We ask a HR expert whether it's ever okay to pull a sickie to recover from a big night. 

Are you sitting at your desk right now, head pounding, wishing you hadn’t had that last espresso martini last night?

So you made the rookie mistake of drinking on a work night. Not judging, we’ve all been there.

If only there was a time machine, to go back and change your poor decision making. Not the drinking part, of course. That was hella fun! But your decision to go to work in your bedraggled state, when you could have just called in sick.

This week, we learnt a very important lesson about the willingness of workplaces to tolerate your boozy ways.

Tasmanian factory worker Avril Chapman was fired after calling in hungover on her birthday eve.

She left a voicemail for her boss, citing the company’s ‘golden rule’.

“Um it’s Anzac Day, my birthday, and I admit I have overindulged so I’m taking into account one of the golden rules, be fit for work, and I’m not going to be fit for work so I won’t be there.”

After five years working for the salmon factory, Avril was unceremoniously sacked, because apparently she voluntarily made herself sick.

While her termination was later ruled unfair by the Fair Work Commission, it got us wondering. What should she have done?

LISTEN: So you’ve established you’re not going to work. How do you tell your boss?

Essentially there are three options if you wake up feeling the after effects of a big night.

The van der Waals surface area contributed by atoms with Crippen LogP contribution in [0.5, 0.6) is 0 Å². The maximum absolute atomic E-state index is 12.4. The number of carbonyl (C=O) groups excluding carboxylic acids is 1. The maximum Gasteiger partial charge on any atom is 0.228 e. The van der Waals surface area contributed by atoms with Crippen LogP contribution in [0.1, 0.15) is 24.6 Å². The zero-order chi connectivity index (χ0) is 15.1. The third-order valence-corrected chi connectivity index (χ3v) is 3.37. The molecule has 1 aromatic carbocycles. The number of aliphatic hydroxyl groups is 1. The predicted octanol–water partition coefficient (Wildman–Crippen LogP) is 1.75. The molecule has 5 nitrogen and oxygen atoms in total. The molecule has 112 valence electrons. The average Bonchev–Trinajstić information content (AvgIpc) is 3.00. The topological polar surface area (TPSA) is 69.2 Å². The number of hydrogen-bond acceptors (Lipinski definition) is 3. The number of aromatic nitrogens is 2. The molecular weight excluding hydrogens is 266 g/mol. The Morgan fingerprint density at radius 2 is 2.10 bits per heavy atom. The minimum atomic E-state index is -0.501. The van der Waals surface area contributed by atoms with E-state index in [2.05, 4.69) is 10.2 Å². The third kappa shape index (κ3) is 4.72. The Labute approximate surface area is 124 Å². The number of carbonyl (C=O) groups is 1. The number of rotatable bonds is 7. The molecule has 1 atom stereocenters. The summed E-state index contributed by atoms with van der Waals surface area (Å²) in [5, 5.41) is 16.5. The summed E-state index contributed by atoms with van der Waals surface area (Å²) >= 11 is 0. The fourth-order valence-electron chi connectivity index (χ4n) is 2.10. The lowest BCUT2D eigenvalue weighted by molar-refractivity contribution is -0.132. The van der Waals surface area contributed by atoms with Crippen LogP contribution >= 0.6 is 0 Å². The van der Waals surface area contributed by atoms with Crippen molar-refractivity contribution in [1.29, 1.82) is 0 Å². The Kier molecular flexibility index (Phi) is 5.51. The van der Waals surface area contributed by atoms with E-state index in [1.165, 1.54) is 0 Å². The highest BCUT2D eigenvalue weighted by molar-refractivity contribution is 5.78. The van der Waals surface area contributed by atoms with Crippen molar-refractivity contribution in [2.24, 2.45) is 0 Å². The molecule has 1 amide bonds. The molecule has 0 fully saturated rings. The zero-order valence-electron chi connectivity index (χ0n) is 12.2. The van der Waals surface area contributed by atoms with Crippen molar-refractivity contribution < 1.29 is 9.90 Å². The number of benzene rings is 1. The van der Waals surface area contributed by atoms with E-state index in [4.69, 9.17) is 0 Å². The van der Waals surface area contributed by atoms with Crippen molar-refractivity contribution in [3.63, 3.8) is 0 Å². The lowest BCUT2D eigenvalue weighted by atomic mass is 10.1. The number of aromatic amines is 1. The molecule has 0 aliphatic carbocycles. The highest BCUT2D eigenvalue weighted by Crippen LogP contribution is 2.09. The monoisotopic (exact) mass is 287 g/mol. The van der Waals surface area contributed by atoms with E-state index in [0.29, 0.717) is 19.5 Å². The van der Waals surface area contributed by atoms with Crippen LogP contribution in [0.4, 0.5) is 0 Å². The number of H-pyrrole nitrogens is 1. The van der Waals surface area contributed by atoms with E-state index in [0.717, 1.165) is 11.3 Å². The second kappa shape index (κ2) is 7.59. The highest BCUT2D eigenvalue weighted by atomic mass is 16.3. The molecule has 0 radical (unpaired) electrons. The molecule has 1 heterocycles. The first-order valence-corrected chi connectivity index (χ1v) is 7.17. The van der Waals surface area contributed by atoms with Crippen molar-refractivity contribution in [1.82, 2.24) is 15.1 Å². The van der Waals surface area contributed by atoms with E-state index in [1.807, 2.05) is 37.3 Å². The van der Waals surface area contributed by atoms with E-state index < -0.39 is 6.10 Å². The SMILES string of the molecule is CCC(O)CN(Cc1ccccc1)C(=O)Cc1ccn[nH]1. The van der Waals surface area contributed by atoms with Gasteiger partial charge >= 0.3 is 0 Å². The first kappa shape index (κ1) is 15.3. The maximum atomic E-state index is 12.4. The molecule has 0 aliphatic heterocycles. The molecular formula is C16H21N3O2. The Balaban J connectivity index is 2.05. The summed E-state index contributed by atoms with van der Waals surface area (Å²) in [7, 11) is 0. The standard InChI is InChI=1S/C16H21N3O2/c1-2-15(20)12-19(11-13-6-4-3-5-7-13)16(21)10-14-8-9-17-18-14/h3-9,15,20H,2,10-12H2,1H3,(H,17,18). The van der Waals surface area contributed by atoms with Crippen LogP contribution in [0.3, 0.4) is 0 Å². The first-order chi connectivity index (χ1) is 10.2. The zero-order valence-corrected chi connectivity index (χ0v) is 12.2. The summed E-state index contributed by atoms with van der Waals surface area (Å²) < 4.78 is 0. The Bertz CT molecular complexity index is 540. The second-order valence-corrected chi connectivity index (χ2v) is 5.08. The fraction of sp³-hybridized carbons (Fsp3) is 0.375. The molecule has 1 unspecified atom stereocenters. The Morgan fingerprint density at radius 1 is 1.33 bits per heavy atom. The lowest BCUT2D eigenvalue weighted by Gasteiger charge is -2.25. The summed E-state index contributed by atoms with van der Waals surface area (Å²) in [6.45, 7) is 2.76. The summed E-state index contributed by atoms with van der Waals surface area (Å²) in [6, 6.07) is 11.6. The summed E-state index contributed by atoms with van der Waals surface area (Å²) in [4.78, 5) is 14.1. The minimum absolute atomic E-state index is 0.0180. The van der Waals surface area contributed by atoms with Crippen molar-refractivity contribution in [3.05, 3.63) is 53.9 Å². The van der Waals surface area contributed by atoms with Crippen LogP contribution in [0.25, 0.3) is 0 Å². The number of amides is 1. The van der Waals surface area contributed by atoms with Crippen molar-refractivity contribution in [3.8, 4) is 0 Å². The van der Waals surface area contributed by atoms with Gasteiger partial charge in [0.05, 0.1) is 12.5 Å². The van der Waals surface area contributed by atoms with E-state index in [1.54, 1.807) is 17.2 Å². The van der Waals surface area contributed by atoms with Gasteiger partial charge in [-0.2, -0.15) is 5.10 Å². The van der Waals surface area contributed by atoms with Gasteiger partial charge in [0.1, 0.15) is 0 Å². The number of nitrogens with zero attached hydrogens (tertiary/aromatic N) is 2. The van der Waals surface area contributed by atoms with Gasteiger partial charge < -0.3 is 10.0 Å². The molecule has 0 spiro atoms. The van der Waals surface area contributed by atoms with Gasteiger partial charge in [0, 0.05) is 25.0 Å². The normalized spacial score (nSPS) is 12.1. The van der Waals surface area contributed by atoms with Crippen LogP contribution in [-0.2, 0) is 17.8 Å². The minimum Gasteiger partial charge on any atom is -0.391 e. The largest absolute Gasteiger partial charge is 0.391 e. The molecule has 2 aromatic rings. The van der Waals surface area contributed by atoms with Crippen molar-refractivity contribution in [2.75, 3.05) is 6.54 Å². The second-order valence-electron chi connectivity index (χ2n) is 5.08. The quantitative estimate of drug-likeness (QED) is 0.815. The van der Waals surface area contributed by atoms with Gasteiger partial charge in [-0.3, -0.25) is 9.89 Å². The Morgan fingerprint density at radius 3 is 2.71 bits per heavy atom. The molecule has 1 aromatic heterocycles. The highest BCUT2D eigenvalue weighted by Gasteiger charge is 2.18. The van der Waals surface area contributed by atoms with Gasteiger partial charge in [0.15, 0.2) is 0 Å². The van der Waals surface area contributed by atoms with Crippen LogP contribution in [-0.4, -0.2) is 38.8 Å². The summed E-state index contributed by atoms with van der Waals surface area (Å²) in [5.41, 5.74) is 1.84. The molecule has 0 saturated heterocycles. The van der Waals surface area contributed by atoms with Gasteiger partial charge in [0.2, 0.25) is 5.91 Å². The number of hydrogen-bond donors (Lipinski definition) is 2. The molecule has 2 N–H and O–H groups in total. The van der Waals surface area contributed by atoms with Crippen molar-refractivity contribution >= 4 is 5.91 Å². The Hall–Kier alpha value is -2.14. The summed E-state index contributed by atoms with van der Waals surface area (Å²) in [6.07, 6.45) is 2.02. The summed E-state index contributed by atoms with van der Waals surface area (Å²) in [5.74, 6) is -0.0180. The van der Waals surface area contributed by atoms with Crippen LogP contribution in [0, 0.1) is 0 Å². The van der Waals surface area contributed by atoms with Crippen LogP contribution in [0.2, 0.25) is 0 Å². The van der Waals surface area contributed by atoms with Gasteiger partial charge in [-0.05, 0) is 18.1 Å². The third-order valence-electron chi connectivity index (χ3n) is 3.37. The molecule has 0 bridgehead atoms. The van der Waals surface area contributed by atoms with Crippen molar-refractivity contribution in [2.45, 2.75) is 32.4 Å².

You can be honest, call in hungover and snuggle up in bed watching Netflix all day. You will, however, face the wrath of your boss upon your return.

You can be a bit sneaky and simply leave it at ‘I’m sick.’ After all, you’re dehydrated and vomiting. It may be self-inflicted, but no one can doubt the bags under your eyes. Just make sure your Insta story doesn’t give you away…


Option three is obviously fairly undesirable. You could suck it up and go to work anyway. (Watch the video at top of post for some survival tips on working while hungover.)

Hungover at work? Don't forget the sunnies. Image: Warner Bros.

In an effort to get to the bottom of this, we took the question straight to HR, with Mamamia's Head of People and Culture Liz Short weighing in on whether it's okay to call in hungover.

First things first, if you're still drunk - DON'T GO TO WORK.

"Lots of workplaces have zero tolerance policies for alcohol and drugs - so probably not advisable to go in if that's the case," she says.


"My view is that if you know you have work the next day, you should be responsible and know when to call it a night.  You should go to work unless of course you are physically unable or there is a safety risk."

Short also says you should consider whether drinking on a weeknight is really a good idea in the first place.

"I would be encouraging them to think about how much they value their job for the outcome (being hungover) to get in the way of their work," she says.

But sometimes you don't plan to get wasted on a Tuesday, those drink specials are just too tempting. And if that's the case, you might be able to get away with pulling a sicky. Just don't make a habit of it.

"Employees can use their sick days if they are sick. We can't specify what kind of 'sick' they are allowed to be. It's tricky - on the one hand it was great this person was honest but on the other, I kind of wonder why they didn't just call in 'sick'," our HR guru says.

"As a one off I could probably accept it - but if there is a pattern, e.g taking every Monday off after a big Sunday at the pub - then I'd have a problem."

So by the sounds of it, Avril did the right thing. Onya girl!

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